"That's the mystery of it," Jack says. "The package I picked up, it was this small wooden box, when Henry and I fought, it got knocked off the table, it fell open."

"So you did find out what it was? What was in it?" Shawn asks, dropping his feet off the desk and leaning forward.

"Nothing," Jack says. "It was empty. I tore the whole motel apart. There wasn't anything there. I think someone double-crossed me first, wanted me to take the blame for it. I don't think I ever picked up what I was supposed to."

"How did you get away from the mercenaries?" Shawn asks. "If you didn't have it?"

"They finished the job Henry started," Jack says wryly. "Knocked me around a bit, then took everything. And I mean everything. They even took the pennies from my pockets. They said not to leave town."

Shawn grins slightly. "I assume you were on the first flight back to the States?"

"You bet your ass I was," Jack agrees. "I don't know how they tracked me down again, it's been what, over twenty years? But they caught up with me in Peru, and I got the first flight to Santa Barbara that I could. Only trouble is, if your police friends could find out I'm here, then so can they."

"You really think they've been looking for you for twenty years?" Shawn asks.

"No, probably not," Jack says. "More likely than not I just made a deal with the wrong guys, and they reported back to the crew I used to work for back then. They still think I screwed them over, they think I've been living the high life or something."

Shawn nods. This changes things, because now he knows he really was partly to blame for what's happened. He still remembers his father yelling--his father dragging him from the room to get them on the first flight back. Jack hadn't come to visit for years after that.

"Will you help me?" Jack asks. "Will you take my case? I got no one else, kid."

Shawn knows there's only one thing he can do, so he nods. "Yeah," he says. "Okay, I'll try, but this isn't going to be easy. If this thing, that we don't even know what it is, was stolen over twenty years ago before you ever picked it up--then I don't think we have any chance of finding it."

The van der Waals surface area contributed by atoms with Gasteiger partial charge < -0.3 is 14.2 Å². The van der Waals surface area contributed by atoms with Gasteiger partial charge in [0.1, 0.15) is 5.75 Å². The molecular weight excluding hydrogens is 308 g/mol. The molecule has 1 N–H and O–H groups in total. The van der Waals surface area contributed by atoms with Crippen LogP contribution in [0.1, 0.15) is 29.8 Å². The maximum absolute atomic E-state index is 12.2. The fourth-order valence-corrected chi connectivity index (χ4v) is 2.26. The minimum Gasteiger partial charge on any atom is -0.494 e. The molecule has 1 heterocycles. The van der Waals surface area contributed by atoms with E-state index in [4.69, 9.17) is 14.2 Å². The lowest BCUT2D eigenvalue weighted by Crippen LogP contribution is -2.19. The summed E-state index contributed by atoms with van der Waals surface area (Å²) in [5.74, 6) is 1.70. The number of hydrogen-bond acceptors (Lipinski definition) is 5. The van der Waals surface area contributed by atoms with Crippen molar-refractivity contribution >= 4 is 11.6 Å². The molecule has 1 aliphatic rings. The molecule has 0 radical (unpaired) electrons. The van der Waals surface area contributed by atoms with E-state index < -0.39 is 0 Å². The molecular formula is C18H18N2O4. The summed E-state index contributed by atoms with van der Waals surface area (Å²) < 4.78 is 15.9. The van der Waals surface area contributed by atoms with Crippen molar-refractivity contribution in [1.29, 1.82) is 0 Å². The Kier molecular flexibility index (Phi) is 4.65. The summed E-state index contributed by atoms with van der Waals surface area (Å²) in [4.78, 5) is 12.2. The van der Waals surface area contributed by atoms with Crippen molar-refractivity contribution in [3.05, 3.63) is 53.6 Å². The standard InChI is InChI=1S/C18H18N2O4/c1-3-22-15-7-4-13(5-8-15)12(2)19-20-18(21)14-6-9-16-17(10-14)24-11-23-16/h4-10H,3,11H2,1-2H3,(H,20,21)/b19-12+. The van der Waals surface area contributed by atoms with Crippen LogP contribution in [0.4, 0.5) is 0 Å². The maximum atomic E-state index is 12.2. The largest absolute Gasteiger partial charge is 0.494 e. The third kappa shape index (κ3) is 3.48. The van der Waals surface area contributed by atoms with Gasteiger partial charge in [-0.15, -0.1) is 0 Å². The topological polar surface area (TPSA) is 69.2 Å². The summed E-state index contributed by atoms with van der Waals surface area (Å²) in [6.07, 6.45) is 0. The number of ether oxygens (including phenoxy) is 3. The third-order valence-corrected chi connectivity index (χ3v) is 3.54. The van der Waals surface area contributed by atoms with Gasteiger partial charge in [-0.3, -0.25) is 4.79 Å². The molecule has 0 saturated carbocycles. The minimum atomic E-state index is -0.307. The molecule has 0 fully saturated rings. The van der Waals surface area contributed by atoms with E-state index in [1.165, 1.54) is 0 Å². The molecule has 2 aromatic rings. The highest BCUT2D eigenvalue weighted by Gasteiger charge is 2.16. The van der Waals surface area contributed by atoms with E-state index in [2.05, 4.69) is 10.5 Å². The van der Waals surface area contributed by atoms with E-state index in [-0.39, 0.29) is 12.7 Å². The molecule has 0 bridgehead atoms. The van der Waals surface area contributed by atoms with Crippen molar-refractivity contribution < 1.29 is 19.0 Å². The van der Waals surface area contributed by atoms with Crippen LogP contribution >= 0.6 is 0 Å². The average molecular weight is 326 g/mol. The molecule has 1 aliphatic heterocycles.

"Can't you just, I don't know, ask some spirits?" Jack asks.

Shawn rolls his eyes at Jack. "Jack--"

"Right, of course not," Jack says. "Cause you're not psychic, you've just been brainwashed by Henry the super cop. I don't think telling me how many hats the mercenaries are wearing is going to help."

Shawn crosses his arms. "I can do more than that, but let's be realistic. The easiest thing for you to do would be to get out of town, so why haven't you? You're good at running, Jack. You picked a strange time to stop."

"Okay, okay," Jack says, and bites his lip before turning away. "I may have reason to believe that they're going to be coming after you."

Shawn frowns. "Why would they be coming after me?" he asks. "I was a kid when this happened. I didn't even see any of the men you were working with."

Jack winces. "I may have told them that you could find what they were looking for," he says.

Shawn feels suddenly nauseous and gets to his feet. "Right," he says. "Yeah. That makes sense. Why wouldn't you tell them to come after me? What better way to keep them from coming after you?"

"It wasn't like that," Jack protests. "This is why I'm here, Shawn. I wasn't going to just leave you for them to come after, but this is why we've got to find it, don't you see? It's the only way we're both getting out of this."